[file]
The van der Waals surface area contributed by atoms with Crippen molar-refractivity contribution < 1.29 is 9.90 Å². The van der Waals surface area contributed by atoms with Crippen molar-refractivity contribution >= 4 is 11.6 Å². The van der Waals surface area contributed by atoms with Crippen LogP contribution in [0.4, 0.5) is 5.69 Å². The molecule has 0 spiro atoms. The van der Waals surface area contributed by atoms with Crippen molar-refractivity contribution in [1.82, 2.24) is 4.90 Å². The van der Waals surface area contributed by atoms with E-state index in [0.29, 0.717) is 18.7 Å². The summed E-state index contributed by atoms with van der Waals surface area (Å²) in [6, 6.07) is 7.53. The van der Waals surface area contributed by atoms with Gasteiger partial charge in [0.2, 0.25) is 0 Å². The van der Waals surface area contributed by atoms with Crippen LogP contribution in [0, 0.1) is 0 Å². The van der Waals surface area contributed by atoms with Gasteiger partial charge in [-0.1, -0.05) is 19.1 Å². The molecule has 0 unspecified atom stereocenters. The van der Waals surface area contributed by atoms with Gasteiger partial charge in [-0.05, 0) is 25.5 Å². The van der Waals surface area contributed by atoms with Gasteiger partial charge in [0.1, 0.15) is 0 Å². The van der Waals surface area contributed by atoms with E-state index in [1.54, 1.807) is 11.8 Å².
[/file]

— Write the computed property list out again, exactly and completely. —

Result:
The van der Waals surface area contributed by atoms with Crippen molar-refractivity contribution < 1.29 is 9.90 Å². The van der Waals surface area contributed by atoms with Crippen molar-refractivity contribution >= 4 is 11.6 Å². The van der Waals surface area contributed by atoms with Crippen LogP contribution in [0.4, 0.5) is 5.69 Å². The molecule has 0 spiro atoms. The van der Waals surface area contributed by atoms with Crippen molar-refractivity contribution in [1.82, 2.24) is 4.90 Å². The van der Waals surface area contributed by atoms with E-state index in [0.29, 0.717) is 18.7 Å². The summed E-state index contributed by atoms with van der Waals surface area (Å²) in [6, 6.07) is 7.53. The van der Waals surface area contributed by atoms with Gasteiger partial charge in [0.2, 0.25) is 0 Å². The van der Waals surface area contributed by atoms with Crippen LogP contribution in [0, 0.1) is 0 Å². The van der Waals surface area contributed by atoms with Gasteiger partial charge in [-0.1, -0.05) is 19.1 Å². The molecule has 0 unspecified atom stereocenters. The van der Waals surface area contributed by atoms with Gasteiger partial charge in [-0.05, 0) is 25.5 Å². The van der Waals surface area contributed by atoms with Gasteiger partial charge in [0.1, 0.15) is 0 Å². The van der Waals surface area contributed by atoms with E-state index in [1.54, 1.807) is 11.8 Å².